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  • Writer's pictureBen Martens

What's Happening with Wind Development in the Gulf of Maine?

For over a decade, there have been indications that offshore wind energy development was eventually going to be setting its sights on the Gulf of Maine. Even with all the indicators pointing to something on the horizon, MCFA and the fishing industry were unprepared when the Maine Governor's office announced their intention to apply for the country's first offshore floating wind research array in the Gulf of Maine.

The additional shock of being told that the goal is for a proposal to be submitted in "Early 2021" has left many fishermen scrambling to understand how to engage, where to engage, and how to process the proposal's impact on their lives, businesses, families, and communities.

The Governor's Office has stated that it is taking this action now because there is significant interest in commercial development of offshore renewable energy in the Gulf of Maine, and because it believes the proposed research array is "the right, prudent step to take before commercial-scale floating offshore wind development occurs in the Gulf of Maine".

But where does that leave the fishermen and fishing community who have plied their craft on the Gulf of Maine for generations?

There is a lot to process.

I'm trying not to be hyperbolic, but I don't believe it is an exaggeration to suggest that offshore wind will be the most impactful issue to face Maine's fishing fleet since the transition to limited-entry fishing permits. Carving up the ocean to create energy, not food, is going to be a seismic change to how every fishery, from lobster to tuna to menhaden to scallop to groundfish, has to operate and it will even impact the party/charter, recreational, and pleasure boats who normally have the freedom to move and operate throughout the Gulf of Maine.

This threat is different than most of what the industry has had to struggle with in the past and where we go from here has the ability to change everything.

To start, we need to break this down into a couple of components.

1. Wind energy vs wind energy projects.

Wind energy is a BIG business. We aren't dealing with environmental organizations, passionate nonprofits, or even overzealous managers. The push to put wind out on the Gulf of Maine is coming from businesses like GE, Simmons, Mitsubishi, BP, and Shell. Businesses that know how to grease the skids and make sure a project gets approval.

The projects that we know about right now though are smaller. They are being pushed by UMaine, the Governor's office, and backed by businesses like Mitsubishi who want to do the buildout and run the operation.

2. This is the new normal.

Yes, you hear the term "new normal" a lot when we talk about the pandemic... but things are eventually going to go back to the normal normal for work, play and health. The fight between ocean users and offshore wind is not going to go away. I'd describe this as a marathon, but even a marathon has an end. Offshore wind is going to be a consistent threat to the fishing industry and even if individual project succeed or fail, there will be a next project and the one that comes after that.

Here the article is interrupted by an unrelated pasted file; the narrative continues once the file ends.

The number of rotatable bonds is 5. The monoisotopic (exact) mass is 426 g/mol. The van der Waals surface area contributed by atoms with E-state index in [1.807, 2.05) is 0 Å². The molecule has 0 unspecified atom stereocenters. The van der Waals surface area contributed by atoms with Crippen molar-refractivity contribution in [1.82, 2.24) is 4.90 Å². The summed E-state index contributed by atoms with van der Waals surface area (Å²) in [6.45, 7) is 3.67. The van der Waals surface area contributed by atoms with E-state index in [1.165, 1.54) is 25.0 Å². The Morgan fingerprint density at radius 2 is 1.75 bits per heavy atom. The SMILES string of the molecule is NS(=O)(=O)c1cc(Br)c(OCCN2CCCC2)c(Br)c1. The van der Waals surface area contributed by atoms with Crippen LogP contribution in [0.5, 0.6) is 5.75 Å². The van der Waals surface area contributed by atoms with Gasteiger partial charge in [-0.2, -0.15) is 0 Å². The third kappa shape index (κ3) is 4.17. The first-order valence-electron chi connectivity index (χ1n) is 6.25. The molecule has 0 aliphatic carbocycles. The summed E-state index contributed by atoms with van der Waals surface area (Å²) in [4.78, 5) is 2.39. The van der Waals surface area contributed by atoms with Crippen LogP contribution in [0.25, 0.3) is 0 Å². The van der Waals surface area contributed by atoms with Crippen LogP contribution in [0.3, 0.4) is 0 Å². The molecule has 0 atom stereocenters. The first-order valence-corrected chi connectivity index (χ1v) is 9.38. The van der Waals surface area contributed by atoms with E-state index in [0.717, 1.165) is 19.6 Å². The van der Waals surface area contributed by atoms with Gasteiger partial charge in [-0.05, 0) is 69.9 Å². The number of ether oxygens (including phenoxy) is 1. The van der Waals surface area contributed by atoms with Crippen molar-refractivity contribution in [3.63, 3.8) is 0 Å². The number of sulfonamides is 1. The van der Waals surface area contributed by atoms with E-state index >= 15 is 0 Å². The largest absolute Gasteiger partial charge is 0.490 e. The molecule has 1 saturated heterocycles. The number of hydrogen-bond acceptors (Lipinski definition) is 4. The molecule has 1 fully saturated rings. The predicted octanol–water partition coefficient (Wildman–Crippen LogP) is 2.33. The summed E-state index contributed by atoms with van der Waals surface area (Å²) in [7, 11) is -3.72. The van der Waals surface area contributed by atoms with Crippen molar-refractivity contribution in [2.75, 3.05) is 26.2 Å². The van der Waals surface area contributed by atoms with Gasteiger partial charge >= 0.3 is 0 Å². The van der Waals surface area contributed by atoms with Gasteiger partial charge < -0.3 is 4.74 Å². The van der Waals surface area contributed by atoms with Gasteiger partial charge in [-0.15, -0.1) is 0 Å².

We can only deal with projects in front of us right now but the fishing community needs to begin to recognize that win or lose, the fight and need for advocacy is going to continue.

3. The Now.

Right now in the Gulf of Maine there are two projects being proposed. The windmill Monhegan Research Project led by UMaine and Aqua Ventus, and the recent proposal from the Governor's office which is going to be "no more than 12" industrial-scale (10 to 14 mw) turbines 20 to 40 miles off the coast of Maine. The new proposal by the Governor's office is where the industry can and must have a say in what they believe the future of the Gulf of Maine should look like. Industry groups like MCFA, MLA, RODA and the Lobster Union, are working together to make sure fishermen have a voice and aren't left out of the process. We wrote a letter to Governor Mills asking for more time for the industry to engage. We got close to 500 signatures from Maine fishermen on the letter as well as most Maine fishing organizations.

4. Together, We Persevere.

  • The only way to have a real impact on this process is for the industry to come together. We cannot push a project onto other fishermen, other gear types, or other communities.

  • We must get educated on the wind siting process and engage every step of the way. Ignoring this threat will not make it go away.

  • Individual fishermen should consider joining fishing groups and mailing lists to stay updated on what is happening. MCFA, MLA, and RODA are all working to keep you informed.

  • Monique Coombs is running point on outreach to fishermen for MCFA on this issue. To join our mailing list for offshore wind issues, or if you have a question, reach out to Monique:

Some resources:

RODA Responsible Offshore Development Alliance -a broad membership-based coalition of fishing industry associations and fishing companies committed to improving the compatibility of new offshore development with their businesses.

Learn More about Aqua Ventus Monhegan project.

Learn more about the Governor's Office Research Array Proposal

Governor's office interested party communication list sign-up HERE

View the Chart where the Research Array may go CHART



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